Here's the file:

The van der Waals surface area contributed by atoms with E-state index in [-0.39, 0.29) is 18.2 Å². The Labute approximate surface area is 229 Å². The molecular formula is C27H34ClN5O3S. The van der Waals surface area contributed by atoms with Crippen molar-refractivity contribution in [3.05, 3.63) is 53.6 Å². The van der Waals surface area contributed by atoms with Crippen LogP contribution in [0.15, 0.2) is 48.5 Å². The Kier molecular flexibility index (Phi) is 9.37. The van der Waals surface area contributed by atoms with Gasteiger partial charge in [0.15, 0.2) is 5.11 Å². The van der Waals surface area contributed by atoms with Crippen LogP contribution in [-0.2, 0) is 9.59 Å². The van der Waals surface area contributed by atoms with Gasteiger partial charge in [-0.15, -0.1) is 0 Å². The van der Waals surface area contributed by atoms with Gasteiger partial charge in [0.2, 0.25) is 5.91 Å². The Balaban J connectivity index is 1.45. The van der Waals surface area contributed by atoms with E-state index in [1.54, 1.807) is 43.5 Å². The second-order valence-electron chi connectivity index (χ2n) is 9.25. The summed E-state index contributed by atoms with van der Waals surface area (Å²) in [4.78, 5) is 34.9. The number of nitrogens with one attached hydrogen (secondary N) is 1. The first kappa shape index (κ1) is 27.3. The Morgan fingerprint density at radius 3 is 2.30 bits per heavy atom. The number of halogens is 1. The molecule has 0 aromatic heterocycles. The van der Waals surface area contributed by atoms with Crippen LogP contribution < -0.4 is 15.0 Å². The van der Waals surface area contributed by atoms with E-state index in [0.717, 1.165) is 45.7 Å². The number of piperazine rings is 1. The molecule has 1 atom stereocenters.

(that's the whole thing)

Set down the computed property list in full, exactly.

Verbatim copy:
The van der Waals surface area contributed by atoms with E-state index in [-0.39, 0.29) is 18.2 Å². The Labute approximate surface area is 229 Å². The molecular formula is C27H34ClN5O3S. The van der Waals surface area contributed by atoms with Crippen molar-refractivity contribution in [3.05, 3.63) is 53.6 Å². The van der Waals surface area contributed by atoms with Crippen LogP contribution in [0.15, 0.2) is 48.5 Å². The Kier molecular flexibility index (Phi) is 9.37. The van der Waals surface area contributed by atoms with Gasteiger partial charge in [0.15, 0.2) is 5.11 Å². The van der Waals surface area contributed by atoms with Crippen LogP contribution in [-0.2, 0) is 9.59 Å². The van der Waals surface area contributed by atoms with Gasteiger partial charge in [-0.15, -0.1) is 0 Å². The van der Waals surface area contributed by atoms with Gasteiger partial charge in [0.2, 0.25) is 5.91 Å². The Balaban J connectivity index is 1.45. The van der Waals surface area contributed by atoms with E-state index in [1.54, 1.807) is 43.5 Å². The second-order valence-electron chi connectivity index (χ2n) is 9.25. The summed E-state index contributed by atoms with van der Waals surface area (Å²) in [4.78, 5) is 34.9. The number of nitrogens with one attached hydrogen (secondary N) is 1. The first kappa shape index (κ1) is 27.3. The Morgan fingerprint density at radius 3 is 2.30 bits per heavy atom. The number of halogens is 1. The molecule has 0 aromatic heterocycles. The van der Waals surface area contributed by atoms with Crippen LogP contribution < -0.4 is 15.0 Å². The van der Waals surface area contributed by atoms with E-state index in [0.717, 1.165) is 45.7 Å². The number of piperazine rings is 1. The molecule has 1 atom stereocenters.